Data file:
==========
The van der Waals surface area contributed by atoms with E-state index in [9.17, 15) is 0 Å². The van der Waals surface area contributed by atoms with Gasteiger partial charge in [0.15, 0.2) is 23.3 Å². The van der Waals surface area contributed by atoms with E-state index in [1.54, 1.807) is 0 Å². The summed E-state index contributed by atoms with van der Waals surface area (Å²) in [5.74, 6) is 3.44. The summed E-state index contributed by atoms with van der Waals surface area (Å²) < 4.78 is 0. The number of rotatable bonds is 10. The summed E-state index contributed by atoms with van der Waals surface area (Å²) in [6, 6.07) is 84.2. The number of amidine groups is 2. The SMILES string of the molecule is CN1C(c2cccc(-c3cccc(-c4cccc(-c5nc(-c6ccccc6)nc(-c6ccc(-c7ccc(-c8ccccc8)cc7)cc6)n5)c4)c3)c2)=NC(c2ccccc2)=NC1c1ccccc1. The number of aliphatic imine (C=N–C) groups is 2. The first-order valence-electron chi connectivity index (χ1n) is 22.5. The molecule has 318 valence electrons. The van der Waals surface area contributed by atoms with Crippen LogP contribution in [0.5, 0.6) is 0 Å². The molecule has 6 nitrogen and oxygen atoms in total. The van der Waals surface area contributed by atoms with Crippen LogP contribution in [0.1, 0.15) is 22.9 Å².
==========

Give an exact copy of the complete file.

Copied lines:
The van der Waals surface area contributed by atoms with E-state index in [9.17, 15) is 0 Å². The van der Waals surface area contributed by atoms with Gasteiger partial charge in [0.15, 0.2) is 23.3 Å². The van der Waals surface area contributed by atoms with E-state index in [1.54, 1.807) is 0 Å². The summed E-state index contributed by atoms with van der Waals surface area (Å²) in [5.74, 6) is 3.44. The summed E-state index contributed by atoms with van der Waals surface area (Å²) < 4.78 is 0. The number of rotatable bonds is 10. The summed E-state index contributed by atoms with van der Waals surface area (Å²) in [6, 6.07) is 84.2. The number of amidine groups is 2. The SMILES string of the molecule is CN1C(c2cccc(-c3cccc(-c4cccc(-c5nc(-c6ccccc6)nc(-c6ccc(-c7ccc(-c8ccccc8)cc7)cc6)n5)c4)c3)c2)=NC(c2ccccc2)=NC1c1ccccc1. The number of aliphatic imine (C=N–C) groups is 2. The first-order valence-electron chi connectivity index (χ1n) is 22.5. The molecule has 318 valence electrons. The van der Waals surface area contributed by atoms with Crippen LogP contribution in [0.5, 0.6) is 0 Å². The molecule has 6 nitrogen and oxygen atoms in total. The van der Waals surface area contributed by atoms with Crippen LogP contribution in [0.1, 0.15) is 22.9 Å².